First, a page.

 The relationship between intelligence scores for
      a child and foster parent is mildly positive
   Parent-child                                       .50
   Siblings reared together                           .49
   Fraternal twins (two eggs)                         .53
   Identical twins (one egg splitting) reared apart: .75
   Identical twins reared together                   .87
    Note: Data from 1963
    Intelligence: IQ Tests (I)
   Mental Age: Represents number passed by average child of
    same age
         Example: If a child passed a number of items equal to the number
          passed by the average 15-year old, that child would have a mental
          age of 15 (regardless of the child’s chronological age)
   Intelligence Quotient:
      (mental age ÷ chronological age) x 100
       Example: A 10 year-old with a mental age of 10 =
      (10/10) x 100 = 100
       Example: A 21 year-old with a mental age of 21 =
      (21/21) x 100 = 100
       Example: A 10 year-old with a mental age of 9 =
      (9/10) x 100 = 90
       Example: A 10 year-old with a mental age of 11 =
      (11/10) x 100 = 110
      Intelligence: IQ Tests (II)
      Issues with IQ Tests
(1)    Does mental age = intelligence?
      (1)         Example: 7-year old and 10-year old have same mental age;
                  comparable intelligence?
      (2)         Example: Two children with IQ of 120
            (1)     5 year-old (mental age of 6)
            (2)     10 year-old (mental age of 12)
(2)    IQ tests are standardized
      (1)         May not accurately measure intelligence among minority
                  children, ELL (test administration may bias results)
        Intelligence: Ability grouping (I)

   Ability grouping: Placing students of similar abilities
    into groups, and attempting to match instruction to
    needs of the groups (Lou, Abrami, & Spence, 2000)
   Elementary:
       Between-class grouping: Divides students at a certain grade
        into levels (e.g., high, average, low)
       Within-class grouping: Divides students in a class into
        subgroups based on reading or math scores
       Joplin plan: Regroups across grade levels
   MS, HS:
       Tracking: Places students in different classes or curricula on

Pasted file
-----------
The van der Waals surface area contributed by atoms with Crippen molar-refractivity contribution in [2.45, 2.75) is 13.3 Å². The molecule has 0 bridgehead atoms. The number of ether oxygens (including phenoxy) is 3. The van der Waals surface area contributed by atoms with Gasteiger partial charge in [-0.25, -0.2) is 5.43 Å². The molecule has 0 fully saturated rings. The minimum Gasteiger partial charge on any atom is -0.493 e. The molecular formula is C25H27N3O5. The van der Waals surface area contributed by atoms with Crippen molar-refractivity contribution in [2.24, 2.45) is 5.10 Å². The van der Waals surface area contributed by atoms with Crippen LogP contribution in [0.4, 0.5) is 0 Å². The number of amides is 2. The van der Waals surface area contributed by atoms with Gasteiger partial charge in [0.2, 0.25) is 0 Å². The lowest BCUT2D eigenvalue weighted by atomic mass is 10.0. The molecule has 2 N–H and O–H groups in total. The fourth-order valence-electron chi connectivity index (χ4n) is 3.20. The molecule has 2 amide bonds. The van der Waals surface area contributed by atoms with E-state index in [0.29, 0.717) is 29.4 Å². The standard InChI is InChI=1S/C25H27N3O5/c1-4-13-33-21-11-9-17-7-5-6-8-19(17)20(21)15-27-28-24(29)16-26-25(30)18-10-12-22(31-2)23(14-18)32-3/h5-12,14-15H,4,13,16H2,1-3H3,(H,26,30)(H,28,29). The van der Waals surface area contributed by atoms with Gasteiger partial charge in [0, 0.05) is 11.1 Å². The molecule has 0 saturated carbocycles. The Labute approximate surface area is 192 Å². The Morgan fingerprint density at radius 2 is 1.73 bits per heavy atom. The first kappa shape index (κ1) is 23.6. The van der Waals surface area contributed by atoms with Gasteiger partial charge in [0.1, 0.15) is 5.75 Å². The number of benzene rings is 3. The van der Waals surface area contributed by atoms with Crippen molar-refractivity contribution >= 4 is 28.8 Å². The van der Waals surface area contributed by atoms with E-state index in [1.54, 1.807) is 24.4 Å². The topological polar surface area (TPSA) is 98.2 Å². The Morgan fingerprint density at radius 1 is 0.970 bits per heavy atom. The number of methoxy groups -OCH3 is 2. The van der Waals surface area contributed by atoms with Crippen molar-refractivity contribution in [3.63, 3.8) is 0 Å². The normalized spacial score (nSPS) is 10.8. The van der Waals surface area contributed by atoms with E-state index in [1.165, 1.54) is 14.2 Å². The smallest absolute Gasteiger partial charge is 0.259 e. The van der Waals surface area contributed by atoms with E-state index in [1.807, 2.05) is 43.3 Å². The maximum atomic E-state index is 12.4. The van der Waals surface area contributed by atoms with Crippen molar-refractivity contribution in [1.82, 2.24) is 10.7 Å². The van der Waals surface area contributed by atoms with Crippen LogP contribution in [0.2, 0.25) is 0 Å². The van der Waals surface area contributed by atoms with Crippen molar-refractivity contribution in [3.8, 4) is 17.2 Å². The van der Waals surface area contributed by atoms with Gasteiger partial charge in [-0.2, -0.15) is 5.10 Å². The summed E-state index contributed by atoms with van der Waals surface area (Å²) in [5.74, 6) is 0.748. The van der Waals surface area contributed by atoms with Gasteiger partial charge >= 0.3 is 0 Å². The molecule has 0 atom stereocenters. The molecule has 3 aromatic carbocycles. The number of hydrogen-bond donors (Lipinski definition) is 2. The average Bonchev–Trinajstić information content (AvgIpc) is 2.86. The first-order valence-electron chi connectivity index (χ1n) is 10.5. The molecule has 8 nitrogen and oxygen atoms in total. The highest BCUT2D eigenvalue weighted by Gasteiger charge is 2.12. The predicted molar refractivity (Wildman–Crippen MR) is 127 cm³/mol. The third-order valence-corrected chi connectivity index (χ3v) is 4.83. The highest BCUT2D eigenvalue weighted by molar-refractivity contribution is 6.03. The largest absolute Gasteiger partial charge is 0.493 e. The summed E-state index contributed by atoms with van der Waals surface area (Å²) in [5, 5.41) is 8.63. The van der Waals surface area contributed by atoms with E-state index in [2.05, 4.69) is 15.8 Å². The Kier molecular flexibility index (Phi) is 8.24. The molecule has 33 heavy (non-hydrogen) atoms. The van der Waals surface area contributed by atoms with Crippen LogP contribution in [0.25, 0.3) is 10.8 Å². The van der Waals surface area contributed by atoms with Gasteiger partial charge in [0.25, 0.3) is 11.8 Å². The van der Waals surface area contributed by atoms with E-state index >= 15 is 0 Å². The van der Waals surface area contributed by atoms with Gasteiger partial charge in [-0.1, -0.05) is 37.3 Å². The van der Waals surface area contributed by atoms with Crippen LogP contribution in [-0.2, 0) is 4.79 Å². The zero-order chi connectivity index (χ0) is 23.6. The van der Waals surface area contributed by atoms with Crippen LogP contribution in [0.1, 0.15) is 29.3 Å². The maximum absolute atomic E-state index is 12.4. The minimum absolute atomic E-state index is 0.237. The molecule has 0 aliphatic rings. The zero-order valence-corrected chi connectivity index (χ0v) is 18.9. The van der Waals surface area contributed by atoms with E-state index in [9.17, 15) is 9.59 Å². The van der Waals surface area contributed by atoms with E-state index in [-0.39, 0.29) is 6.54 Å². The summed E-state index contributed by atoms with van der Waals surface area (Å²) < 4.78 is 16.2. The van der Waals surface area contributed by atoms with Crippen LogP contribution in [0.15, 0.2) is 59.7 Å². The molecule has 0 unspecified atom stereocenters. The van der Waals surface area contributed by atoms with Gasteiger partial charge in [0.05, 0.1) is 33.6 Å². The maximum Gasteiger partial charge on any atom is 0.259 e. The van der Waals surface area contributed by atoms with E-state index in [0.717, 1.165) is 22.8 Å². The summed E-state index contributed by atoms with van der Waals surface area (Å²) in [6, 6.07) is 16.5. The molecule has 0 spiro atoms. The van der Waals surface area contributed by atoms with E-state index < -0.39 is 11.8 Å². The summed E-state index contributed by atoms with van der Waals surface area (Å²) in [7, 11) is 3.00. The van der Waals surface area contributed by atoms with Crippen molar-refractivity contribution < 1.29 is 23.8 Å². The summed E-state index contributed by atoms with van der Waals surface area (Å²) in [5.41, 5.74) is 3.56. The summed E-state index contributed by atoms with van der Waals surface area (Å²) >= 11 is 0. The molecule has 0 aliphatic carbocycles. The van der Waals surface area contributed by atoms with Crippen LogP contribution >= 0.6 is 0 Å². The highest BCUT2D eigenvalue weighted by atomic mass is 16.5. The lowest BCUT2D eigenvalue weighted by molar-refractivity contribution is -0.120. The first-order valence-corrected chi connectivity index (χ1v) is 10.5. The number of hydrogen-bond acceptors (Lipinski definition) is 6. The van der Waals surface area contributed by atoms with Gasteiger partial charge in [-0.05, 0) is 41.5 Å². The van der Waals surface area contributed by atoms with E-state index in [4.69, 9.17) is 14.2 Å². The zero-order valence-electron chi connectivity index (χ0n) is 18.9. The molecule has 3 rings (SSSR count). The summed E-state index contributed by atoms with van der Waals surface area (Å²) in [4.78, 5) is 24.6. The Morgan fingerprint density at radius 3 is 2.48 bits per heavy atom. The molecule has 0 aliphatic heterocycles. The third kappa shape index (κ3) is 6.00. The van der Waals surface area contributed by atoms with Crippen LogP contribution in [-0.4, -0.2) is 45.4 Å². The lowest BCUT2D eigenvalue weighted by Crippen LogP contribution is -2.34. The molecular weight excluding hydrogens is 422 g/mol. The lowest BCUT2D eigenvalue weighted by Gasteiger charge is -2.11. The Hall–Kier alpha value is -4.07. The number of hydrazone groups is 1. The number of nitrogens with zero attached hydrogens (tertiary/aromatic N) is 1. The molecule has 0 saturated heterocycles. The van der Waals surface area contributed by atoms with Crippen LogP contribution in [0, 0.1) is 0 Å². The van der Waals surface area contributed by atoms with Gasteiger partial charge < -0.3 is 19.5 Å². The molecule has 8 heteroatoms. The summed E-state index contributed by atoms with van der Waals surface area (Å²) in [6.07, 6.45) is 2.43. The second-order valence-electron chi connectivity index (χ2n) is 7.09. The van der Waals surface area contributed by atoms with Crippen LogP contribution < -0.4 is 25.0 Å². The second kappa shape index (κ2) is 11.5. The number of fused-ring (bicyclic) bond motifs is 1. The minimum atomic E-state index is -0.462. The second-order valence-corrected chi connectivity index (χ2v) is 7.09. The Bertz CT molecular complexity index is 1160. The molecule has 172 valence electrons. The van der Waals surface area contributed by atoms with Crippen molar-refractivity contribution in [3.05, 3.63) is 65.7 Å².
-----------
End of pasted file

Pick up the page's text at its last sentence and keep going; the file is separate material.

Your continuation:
basis of achievement
        Intelligence: Ability grouping (II)


   What are some pros and cons of ability
    grouping/tracking?
       Pros: Teachers can adjust methods,
        instructional pace and materials to better meet
        needs of learner
       Cons: Logistical problems, improper
        placement, stigmatization, negative effects of
        homogeneous groups (as opposed to
        heterogeneous groups)
    Intelligence: Socioeconomic status (I)


   Socioeconomic status (SES): Combination of
    parents’ income, occupation, and level of education
    that describes relative standing in society
       Powerful predictor in student achievement, particularly test
        scores, grades, suspension rate, and dropout rates (Macionis,
        2006)
       Why do think that SES is such a powerful predictor?
   Intelligence: Socioeconomic status (II)
SES influences learning in at 3 ways
Note: The below describes group differences; individuals within a
  group vary widely
                          High SES (>160,000)           Low SES (<25,000)
    Basic needs &       -Well nourished, stable      -Sometimes lack proper
     experiences        homes                        nourishment
                        -Access to ed. activities    -Homelessness, lack
                        outside home                 access to learning
                                                     experiences outside of
                                                     school
 Parental involvement   -Highly involved,            -Low involvement in
                        involvement in               extracurricular activities
                        extracurricular activities
  Attitudes & values    -Parents                     -Parents value
                        value/emphasize              conformity
                        autonomy                     -Lower expectations
                        -High expectations